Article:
Google Hosted LibrariesJavascript software libraries such as jQuery are loaded at endpoints on the or domains, for performance and efficiency reasons. (Privacy Policy)
    Google Custom SearchThis is feature allows you to search the site. (Privacy Policy)
    Google MapsSome articles have Google Maps embedded in them. (Privacy Policy)
    Google ChartsThis is used to display charts and graphs on articles and the author center. (Privacy Policy)
    Google AdSense Host APIThis service allows you to sign up for or associate a Google AdSense account with HubPages, so that you can earn money from ads on your articles. No data is shared unless you engage with this feature. (Privacy Policy)
    Google YouTubeSome articles have YouTube videos embedded in them. (Privacy Policy)
    VimeoSome articles have Vimeo videos embedded in them. (Privacy Policy)
    PaypalThis is used for a registered author who enrolls in the HubPages Earnings program and requests to be paid via PayPal. No data is shared with Paypal unless you engage with this feature. (Privacy Policy)
    Facebook LoginYou can use this to streamline signing up for, or signing in to your Hubpages account. No data is shared with Facebook unless you engage with this feature. (Privacy Policy)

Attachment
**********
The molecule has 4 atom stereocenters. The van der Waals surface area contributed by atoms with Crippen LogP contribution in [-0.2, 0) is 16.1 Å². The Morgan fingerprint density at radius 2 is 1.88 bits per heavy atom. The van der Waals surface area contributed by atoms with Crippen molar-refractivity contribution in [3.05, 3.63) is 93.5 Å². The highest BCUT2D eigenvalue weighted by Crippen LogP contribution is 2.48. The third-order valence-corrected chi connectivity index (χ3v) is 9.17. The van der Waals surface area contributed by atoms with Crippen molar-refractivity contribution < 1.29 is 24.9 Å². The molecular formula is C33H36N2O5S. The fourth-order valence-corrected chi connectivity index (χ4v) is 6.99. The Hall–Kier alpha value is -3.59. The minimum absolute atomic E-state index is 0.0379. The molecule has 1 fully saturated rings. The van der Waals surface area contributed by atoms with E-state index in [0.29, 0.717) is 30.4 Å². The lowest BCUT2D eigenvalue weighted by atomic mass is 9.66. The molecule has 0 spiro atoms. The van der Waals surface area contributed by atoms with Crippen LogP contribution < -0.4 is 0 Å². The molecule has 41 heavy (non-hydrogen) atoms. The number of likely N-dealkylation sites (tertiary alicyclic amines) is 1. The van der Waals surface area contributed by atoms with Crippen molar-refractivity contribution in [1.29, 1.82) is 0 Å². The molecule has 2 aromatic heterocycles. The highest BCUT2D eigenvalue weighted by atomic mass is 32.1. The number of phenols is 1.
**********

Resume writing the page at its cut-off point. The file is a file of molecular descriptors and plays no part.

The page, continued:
MavenThis supports the Maven widget and search functionality. (Privacy Policy)
    Google AdSenseThis is an ad network. (Privacy Policy)
    Google DoubleClickGoogle provides ad serving technology and runs an ad network. (Privacy Policy)
    Index ExchangeThis is an ad network. (Privacy Policy)
    SovrnThis is an ad network. (Privacy Policy)
    Facebook AdsThis is an ad network. (Privacy Policy)
    Amazon Unified Ad MarketplaceThis is an ad network. (Privacy Policy)
    AppNexusThis is an ad network. (Privacy Policy)
    OpenxThis is an ad network. (Privacy Policy)
    Rubicon ProjectThis is an ad network. (Privacy Policy)
    TripleLiftThis is an ad network. (Privacy Policy)
    Say MediaWe partner with Say Media to deliver ad campaigns on our sites. (Privacy Policy)
    Remarketing PixelsWe may use remarketing pixels from advertising networks such as Google AdWords, Bing Ads, and Facebook in order to advertise the HubPages Service to people that have visited our sites.
    Conversion Tracking PixelsWe may use conversion tracking pixels from advertising networks such as Google AdWords, Bing Ads, and Facebook in order to identify when an advertisement has successfully resulted in the desired action, such as signing up for the HubPages Service or publishing an article on the HubPages Service.
    Author Google AnalyticsThis is used to provide traffic data and reports to the authors of articles on the HubPages Service. (Privacy Policy)
    ComscoreComScore is a media measurement and analytics company providing marketing data and analytics to enterprises, media and advertising agencies, and publishers. Non-consent will result in ComScore only processing obfuscated personal data. (Privacy Policy)
    Amazon Tracking PixelSome articles display amazon products as part of the Amazon Affiliate program, this pixel provides traffic statistics for those products (Privacy Policy)